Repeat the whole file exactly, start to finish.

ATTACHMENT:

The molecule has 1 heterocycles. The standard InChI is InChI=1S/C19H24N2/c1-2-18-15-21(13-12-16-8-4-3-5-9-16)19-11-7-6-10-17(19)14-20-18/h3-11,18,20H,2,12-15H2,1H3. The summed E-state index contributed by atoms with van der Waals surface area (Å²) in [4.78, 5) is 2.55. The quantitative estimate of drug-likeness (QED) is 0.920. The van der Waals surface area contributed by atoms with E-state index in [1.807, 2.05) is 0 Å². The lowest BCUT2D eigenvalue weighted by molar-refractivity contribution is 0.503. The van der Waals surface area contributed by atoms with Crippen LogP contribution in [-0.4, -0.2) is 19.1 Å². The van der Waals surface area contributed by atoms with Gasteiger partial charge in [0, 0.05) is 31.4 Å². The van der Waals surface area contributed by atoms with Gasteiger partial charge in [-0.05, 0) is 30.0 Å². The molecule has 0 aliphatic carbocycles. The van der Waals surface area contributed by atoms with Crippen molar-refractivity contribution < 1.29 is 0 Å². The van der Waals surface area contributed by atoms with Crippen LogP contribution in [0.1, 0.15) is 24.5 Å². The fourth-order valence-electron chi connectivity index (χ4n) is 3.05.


The molecule has 1 heterocycles. The standard InChI is InChI=1S/C19H24N2/c1-2-18-15-21(13-12-16-8-4-3-5-9-16)19-11-7-6-10-17(19)14-20-18/h3-11,18,20H,2,12-15H2,1H3. The summed E-state index contributed by atoms with van der Waals surface area (Å²) in [4.78, 5) is 2.55. The quantitative estimate of drug-likeness (QED) is 0.920. The van der Waals surface area contributed by atoms with E-state index in [1.807, 2.05) is 0 Å². The lowest BCUT2D eigenvalue weighted by molar-refractivity contribution is 0.503. The van der Waals surface area contributed by atoms with Crippen LogP contribution in [-0.4, -0.2) is 19.1 Å². The van der Waals surface area contributed by atoms with Gasteiger partial charge in [0, 0.05) is 31.4 Å². The van der Waals surface area contributed by atoms with Gasteiger partial charge in [-0.05, 0) is 30.0 Å². The molecule has 0 aliphatic carbocycles. The van der Waals surface area contributed by atoms with Crippen molar-refractivity contribution < 1.29 is 0 Å². The van der Waals surface area contributed by atoms with Crippen LogP contribution in [0.1, 0.15) is 24.5 Å². The fourth-order valence-electron chi connectivity index (χ4n) is 3.05.